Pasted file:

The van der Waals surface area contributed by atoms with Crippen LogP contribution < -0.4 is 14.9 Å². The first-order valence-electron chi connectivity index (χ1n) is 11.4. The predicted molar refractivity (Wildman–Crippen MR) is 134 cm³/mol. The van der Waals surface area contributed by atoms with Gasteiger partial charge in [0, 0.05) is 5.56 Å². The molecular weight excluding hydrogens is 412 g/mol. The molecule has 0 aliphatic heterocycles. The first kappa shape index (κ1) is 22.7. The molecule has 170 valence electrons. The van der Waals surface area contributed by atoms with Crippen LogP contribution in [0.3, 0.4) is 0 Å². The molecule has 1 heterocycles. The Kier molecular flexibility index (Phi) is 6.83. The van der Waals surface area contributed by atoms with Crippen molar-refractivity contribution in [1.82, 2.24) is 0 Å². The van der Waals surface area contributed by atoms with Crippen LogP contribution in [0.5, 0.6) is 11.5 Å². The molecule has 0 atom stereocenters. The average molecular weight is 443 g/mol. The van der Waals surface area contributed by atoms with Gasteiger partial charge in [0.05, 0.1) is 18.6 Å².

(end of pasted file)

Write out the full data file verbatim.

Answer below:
The van der Waals surface area contributed by atoms with Crippen LogP contribution < -0.4 is 14.9 Å². The first-order valence-electron chi connectivity index (χ1n) is 11.4. The predicted molar refractivity (Wildman–Crippen MR) is 134 cm³/mol. The van der Waals surface area contributed by atoms with Gasteiger partial charge in [0, 0.05) is 5.56 Å². The molecular weight excluding hydrogens is 412 g/mol. The molecule has 0 aliphatic heterocycles. The first kappa shape index (κ1) is 22.7. The molecule has 170 valence electrons. The van der Waals surface area contributed by atoms with Crippen LogP contribution in [0.3, 0.4) is 0 Å². The molecule has 1 heterocycles. The Kier molecular flexibility index (Phi) is 6.83. The van der Waals surface area contributed by atoms with Crippen molar-refractivity contribution in [1.82, 2.24) is 0 Å². The van der Waals surface area contributed by atoms with Crippen LogP contribution in [0.5, 0.6) is 11.5 Å². The molecule has 0 atom stereocenters. The average molecular weight is 443 g/mol. The van der Waals surface area contributed by atoms with Gasteiger partial charge in [0.05, 0.1) is 18.6 Å².